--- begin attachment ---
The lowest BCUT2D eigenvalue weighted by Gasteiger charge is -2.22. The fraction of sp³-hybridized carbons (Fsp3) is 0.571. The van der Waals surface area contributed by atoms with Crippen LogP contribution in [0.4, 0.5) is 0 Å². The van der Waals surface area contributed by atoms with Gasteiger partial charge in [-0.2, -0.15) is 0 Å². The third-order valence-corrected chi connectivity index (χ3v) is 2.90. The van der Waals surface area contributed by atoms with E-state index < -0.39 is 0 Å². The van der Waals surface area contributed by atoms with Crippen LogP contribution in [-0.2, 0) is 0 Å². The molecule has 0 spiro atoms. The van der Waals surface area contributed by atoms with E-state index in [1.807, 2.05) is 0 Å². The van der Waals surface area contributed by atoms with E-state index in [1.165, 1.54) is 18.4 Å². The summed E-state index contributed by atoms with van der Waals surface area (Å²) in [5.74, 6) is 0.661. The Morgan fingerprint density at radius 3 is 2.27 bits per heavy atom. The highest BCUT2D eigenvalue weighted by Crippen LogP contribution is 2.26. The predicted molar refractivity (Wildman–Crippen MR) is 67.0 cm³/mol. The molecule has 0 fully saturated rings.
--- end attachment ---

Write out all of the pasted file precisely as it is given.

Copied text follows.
The lowest BCUT2D eigenvalue weighted by Gasteiger charge is -2.22. The fraction of sp³-hybridized carbons (Fsp3) is 0.571. The van der Waals surface area contributed by atoms with Crippen LogP contribution in [0.4, 0.5) is 0 Å². The van der Waals surface area contributed by atoms with Gasteiger partial charge in [-0.2, -0.15) is 0 Å². The third-order valence-corrected chi connectivity index (χ3v) is 2.90. The van der Waals surface area contributed by atoms with E-state index < -0.39 is 0 Å². The van der Waals surface area contributed by atoms with Crippen LogP contribution in [-0.2, 0) is 0 Å². The molecule has 0 spiro atoms. The van der Waals surface area contributed by atoms with E-state index in [1.807, 2.05) is 0 Å². The van der Waals surface area contributed by atoms with E-state index in [1.165, 1.54) is 18.4 Å². The summed E-state index contributed by atoms with van der Waals surface area (Å²) in [5.74, 6) is 0.661. The Morgan fingerprint density at radius 3 is 2.27 bits per heavy atom. The highest BCUT2D eigenvalue weighted by Crippen LogP contribution is 2.26. The predicted molar refractivity (Wildman–Crippen MR) is 67.0 cm³/mol. The molecule has 0 fully saturated rings.